by Ann Treacy • Thanks to Dustin Artwohl at Video Guidance for sending me info and a video from Southland Public Schools in Adams in SE Minnesota. They talk about how they use broadband to better serve the students and save money.
Here’s the intro to the video from Ryan C. Luft, the Principal of Southland Middle/High School:
This past Monday, Southland and Leroy-Ostrander students and administration had the opportunity to show the State of Minnesota what is happening down here in education. We have been working with Riverland Community College in Austin, MN to deliver college level courses over our ITV system for our students. It has been a huge success! There was a meeting in Dover-Eyota where 7 local Minnesota Legislators, as well as many Southeastern Superintendents, met to discuss the bandwidth issues in this part of the state. We were asked to showcase what we are doing here at Southland and will be developing a model that hopefully will go region/statewide in a couple of years.
Here’s the video: http://stream2.video.state.mn.us/SemnetMtg.asx
The students are now able to take classes from Riverland Community College while staying on campus, which means the money for classes-per-student stays on campus. Also the students are able to save money themselves and avoid the hassle of going back and forth between campuses.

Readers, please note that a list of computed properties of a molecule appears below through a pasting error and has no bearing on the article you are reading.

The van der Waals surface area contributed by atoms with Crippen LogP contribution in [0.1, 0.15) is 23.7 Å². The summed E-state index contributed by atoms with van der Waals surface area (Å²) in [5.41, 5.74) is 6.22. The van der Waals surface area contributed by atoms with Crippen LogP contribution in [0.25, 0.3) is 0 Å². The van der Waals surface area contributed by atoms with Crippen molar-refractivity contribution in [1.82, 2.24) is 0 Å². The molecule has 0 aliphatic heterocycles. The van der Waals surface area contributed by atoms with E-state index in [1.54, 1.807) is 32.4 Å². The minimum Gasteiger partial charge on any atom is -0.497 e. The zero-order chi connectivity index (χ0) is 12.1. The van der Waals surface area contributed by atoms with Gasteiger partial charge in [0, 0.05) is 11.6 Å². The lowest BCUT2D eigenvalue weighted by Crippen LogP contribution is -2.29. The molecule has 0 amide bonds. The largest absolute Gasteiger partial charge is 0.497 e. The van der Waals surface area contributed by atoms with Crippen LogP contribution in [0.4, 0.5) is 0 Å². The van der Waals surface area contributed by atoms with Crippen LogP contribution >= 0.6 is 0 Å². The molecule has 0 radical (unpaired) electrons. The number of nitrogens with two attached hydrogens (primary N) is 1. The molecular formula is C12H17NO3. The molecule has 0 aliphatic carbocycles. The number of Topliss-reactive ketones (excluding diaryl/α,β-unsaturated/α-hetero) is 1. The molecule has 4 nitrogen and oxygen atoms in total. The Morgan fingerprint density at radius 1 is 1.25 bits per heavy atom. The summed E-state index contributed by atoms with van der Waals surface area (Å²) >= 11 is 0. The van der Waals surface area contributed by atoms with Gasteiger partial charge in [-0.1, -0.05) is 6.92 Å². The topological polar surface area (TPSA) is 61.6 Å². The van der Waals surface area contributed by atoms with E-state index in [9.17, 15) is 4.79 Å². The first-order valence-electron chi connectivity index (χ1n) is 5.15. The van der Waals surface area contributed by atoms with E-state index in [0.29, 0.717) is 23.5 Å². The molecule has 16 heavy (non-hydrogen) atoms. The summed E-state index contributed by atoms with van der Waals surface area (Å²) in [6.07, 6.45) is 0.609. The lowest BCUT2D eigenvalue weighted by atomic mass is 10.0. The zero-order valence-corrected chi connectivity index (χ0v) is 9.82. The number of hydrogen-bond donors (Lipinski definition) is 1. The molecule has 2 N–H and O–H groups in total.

The school talks about how they want to take the next step – meeting the Governor’s challenge to move classes online – but lack of broadband is standing in their way. They only have a T1 and that’s not enough.
They want to share instructors and kids to help make the most of their shrinking budgets.
Students from the class talk about their experience too. You can see where paying for gas to take classes off campus is a big issue for them. Plus it’s more fun to be on campus.
Sitting in the Task Force meeting on a couple of weeks ago it struck me how quickly people were ready to say and believe that Minnesota is not underserved when it comes to broadband. I suspect that people have “broadband” though 90+ percent of the state. But as someone on the Task Force said in an aside to me – aren’t they the Ultra High Speed Broadband Task Force not the access task force?
Next month the Task Force is going to hear from K12 and other users. I hope they hear stories like this that demonstrate that adequate broadband is in the eye of the beholder. People are being hindered by slow speeds and we need to think about a policy that removes broadband as a bottleneck for innovation (for school, businesses, homes..).